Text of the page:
By Kyle Barr
Smithtown might finally be coming together, literally. Town officials are getting appraisals of town-owned property as a first step toward consolidating town departments under one roof.
“We need to consolidate, no doubt about it,” Supervisor Ed Wehrheim (R) said. “Though how we do it depends on how much it’s going to cost the taxpayer. We’re going to look for the most economical way to do it.”
At a May 8 meeting, Smithtown’s Town board unanimously approved retaining the services of Mineola-based Michael Haberman Associates Inc. to perform appraisals of four town-owned and operated buildings. The cost of the appraisals is not to exceed $10,000, and Wehrheim said it will be a few months before the town has results.
“I don’t see [ the New York Avenue building] as a plausibility at this moment in time.”
– Tom Lohmann
The properties to be evaluated to determine their real estate value are: 40 Maple Ave. in Smithtown, where the town comptroller and assessor offices are; 124 Main St. in Smithtown, currently home to the engineering department and department of environment and waterways; 23 Redwood Lane, which houses the building department and its neighbor, 25 Redwood Lane, which contains both the planning and community development department.
Wehrheim said that the properties chosen for appraisal are already costing the town money for annual maintenance.
“Those structures are pretty old buildings,” he said. “They require a lot of maintenance in terms of heating, air conditioning, … etcetera. We’re gonna save that much money right off the bat for the taxpayer.”
Councilman Tom Lohmann (R) said that one of the big perks that will come with consolidation will be residents will no longer have to travel a good distance to meet with several different town departments.
“We need to consolidate, no doubt about it.”
— Ed Wehrheim
“The other part is one stop shopping,” Lohmann said. “You got to go down to the town clerk, you got to go to the town attorney, the tax receiver’s office, you have the tax assessment, it wouldn’t be a big difficulty. If you have all those entities here you’re not running around all over the place.”
Some town-owned properties are not included in the appraisal because they are simply too large to be included or moving their base of operations would be too costly.
“The highway department’s got big operations, the parks department’s got a big set of operations, waste services is large, those we can’t consolidate,” Lohmann said. “Public safety you won’t because there is too much money invested just with the telecommunications systems.”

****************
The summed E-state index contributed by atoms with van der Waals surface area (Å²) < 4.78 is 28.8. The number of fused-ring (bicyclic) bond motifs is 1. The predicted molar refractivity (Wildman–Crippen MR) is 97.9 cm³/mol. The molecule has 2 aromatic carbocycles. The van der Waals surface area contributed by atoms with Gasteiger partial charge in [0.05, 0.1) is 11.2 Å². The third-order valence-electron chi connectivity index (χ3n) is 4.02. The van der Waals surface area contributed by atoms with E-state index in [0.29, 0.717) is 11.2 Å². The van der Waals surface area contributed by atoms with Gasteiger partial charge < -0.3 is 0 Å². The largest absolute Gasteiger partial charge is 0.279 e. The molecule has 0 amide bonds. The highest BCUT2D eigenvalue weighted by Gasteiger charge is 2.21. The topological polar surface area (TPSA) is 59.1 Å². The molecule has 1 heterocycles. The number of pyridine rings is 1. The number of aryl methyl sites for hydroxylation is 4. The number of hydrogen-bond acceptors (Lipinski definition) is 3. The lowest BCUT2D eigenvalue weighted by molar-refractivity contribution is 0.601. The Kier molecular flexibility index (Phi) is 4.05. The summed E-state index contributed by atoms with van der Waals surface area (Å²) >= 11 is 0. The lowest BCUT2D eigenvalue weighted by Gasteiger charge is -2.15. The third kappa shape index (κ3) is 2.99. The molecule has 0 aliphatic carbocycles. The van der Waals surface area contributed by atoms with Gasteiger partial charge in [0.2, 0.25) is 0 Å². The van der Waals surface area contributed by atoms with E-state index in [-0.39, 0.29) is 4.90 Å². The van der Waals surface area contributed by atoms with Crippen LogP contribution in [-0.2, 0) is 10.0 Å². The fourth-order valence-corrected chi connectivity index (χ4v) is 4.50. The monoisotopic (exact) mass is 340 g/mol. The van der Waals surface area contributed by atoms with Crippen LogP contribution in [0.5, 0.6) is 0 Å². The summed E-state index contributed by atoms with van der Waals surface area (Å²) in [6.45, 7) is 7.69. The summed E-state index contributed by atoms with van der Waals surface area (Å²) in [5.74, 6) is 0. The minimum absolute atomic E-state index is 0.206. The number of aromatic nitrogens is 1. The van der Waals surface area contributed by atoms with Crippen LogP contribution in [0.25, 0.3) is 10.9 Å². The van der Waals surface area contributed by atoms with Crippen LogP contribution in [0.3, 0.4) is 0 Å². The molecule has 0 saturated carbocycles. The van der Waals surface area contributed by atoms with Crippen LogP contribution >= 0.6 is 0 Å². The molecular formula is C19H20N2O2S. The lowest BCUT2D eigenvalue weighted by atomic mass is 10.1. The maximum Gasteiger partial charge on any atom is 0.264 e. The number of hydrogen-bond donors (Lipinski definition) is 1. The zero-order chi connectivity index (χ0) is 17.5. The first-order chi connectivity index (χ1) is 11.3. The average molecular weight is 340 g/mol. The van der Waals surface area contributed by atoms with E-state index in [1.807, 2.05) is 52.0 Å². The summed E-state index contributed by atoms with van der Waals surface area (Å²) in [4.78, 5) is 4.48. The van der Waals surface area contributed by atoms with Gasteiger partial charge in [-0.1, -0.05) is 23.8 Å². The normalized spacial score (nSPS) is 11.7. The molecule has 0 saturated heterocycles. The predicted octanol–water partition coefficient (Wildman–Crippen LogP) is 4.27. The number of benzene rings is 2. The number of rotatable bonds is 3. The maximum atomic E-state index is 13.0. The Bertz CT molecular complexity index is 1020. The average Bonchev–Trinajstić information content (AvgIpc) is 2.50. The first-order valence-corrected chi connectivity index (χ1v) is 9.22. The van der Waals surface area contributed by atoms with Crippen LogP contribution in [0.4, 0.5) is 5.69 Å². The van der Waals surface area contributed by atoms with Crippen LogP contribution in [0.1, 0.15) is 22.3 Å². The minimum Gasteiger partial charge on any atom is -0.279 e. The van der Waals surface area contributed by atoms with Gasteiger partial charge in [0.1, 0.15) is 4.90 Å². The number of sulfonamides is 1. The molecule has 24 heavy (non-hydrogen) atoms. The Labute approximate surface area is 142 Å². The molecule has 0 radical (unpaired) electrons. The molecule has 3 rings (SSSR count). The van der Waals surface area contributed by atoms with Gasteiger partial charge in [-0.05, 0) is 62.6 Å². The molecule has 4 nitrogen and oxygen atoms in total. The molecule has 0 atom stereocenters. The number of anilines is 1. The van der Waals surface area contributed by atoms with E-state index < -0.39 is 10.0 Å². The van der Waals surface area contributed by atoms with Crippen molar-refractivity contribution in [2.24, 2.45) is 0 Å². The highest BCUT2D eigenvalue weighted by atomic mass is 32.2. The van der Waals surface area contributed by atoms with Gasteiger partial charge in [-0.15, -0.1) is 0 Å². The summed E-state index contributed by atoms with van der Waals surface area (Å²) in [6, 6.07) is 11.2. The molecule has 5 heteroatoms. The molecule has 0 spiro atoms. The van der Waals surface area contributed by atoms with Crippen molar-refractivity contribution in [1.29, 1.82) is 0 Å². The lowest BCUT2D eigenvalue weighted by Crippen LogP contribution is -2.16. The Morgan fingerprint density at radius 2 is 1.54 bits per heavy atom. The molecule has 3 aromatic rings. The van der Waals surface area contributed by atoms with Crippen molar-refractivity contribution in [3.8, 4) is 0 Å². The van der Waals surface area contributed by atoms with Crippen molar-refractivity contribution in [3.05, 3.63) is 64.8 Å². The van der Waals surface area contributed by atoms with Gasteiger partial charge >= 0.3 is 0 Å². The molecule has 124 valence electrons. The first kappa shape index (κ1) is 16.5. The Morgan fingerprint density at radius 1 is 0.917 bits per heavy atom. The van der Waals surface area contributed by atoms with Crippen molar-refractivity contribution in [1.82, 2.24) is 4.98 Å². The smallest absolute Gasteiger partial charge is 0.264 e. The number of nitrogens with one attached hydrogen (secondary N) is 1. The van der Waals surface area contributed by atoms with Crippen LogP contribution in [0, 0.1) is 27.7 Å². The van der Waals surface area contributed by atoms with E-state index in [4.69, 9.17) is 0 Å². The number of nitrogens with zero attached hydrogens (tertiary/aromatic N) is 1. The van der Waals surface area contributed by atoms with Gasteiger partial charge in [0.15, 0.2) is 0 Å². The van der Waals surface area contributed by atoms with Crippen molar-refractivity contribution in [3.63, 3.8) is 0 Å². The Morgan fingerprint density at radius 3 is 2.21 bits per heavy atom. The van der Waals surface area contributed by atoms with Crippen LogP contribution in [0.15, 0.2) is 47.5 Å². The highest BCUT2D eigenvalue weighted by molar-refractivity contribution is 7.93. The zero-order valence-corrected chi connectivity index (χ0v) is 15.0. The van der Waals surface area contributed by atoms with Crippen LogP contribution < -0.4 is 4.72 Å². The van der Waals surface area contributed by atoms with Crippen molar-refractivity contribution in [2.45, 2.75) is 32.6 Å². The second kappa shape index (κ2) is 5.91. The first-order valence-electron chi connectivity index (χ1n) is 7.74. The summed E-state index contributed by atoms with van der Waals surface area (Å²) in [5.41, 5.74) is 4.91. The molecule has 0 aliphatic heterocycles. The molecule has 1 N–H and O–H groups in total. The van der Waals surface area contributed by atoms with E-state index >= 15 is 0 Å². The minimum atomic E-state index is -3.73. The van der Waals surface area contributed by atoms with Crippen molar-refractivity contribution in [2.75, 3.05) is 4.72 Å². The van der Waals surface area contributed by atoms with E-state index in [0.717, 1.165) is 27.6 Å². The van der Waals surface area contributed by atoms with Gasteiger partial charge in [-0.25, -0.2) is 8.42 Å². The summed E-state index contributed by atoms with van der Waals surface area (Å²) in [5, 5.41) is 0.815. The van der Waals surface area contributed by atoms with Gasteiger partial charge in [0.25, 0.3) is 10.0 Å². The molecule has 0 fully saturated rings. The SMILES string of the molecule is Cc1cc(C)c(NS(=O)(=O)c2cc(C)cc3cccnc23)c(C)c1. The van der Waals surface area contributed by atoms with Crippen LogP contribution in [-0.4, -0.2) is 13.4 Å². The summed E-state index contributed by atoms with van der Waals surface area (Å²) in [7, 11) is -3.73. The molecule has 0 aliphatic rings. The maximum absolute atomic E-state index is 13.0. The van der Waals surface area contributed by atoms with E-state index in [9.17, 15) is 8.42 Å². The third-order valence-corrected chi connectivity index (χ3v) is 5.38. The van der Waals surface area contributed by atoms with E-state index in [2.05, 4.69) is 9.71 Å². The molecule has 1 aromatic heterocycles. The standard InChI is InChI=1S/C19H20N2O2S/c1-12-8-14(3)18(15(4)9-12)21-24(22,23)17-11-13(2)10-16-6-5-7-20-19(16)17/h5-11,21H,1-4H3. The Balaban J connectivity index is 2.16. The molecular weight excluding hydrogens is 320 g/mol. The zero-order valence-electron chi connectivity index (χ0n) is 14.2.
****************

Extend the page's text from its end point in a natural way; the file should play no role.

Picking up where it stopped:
There are currently two options for consolidating, according to Wehrheim. The supervisor said the town is looking again at potentially purchasing the Smithtown school district’s administrative offices, the Joseph M. Barton Building on New York Avenue, for moving town hall. The second option is for the town to build an extension onto Town Hall itself.
“The highway department’s got big operations, the parks department’s got a big set of operations, waste services is large, those we can’t consolidate.”
— Tom Lohmann
Smithtown United Civic Association, led by President Tim Smalls, presented a proposed plan for downtown revitalization that pushed for Smithtown town government offices being consolidated into the New York Avenue building.
Lohmann said that he believes the school-owned building is not feasible because of its need for extensive renovations.
You’re talking about over $2 million to do cleanup and an abatement there, then a redesign,” he said. “I don’t see that as a plausibility at this moment in time.”
David Flynn, the town’s planning director, said consolidation is not as big a deal for his department in the age of computers and easy telecommunication.
“Of course, it will make some difference, but in the current world where people use phones and computers for communication it means less than it would of 20 years ago,” he said. “Would it be more convenient to meet with somebody, sure.”
Whether or not Flynn and his department moves is all going to come down to comparing the costs of keeping the buildings or consolidating them.
“It all depends on running out the costs for both scenarios, how much the cost is for heat, light, water and other kinds of maintenance,” he said. “I think you estimate it either way and see what the costs are.”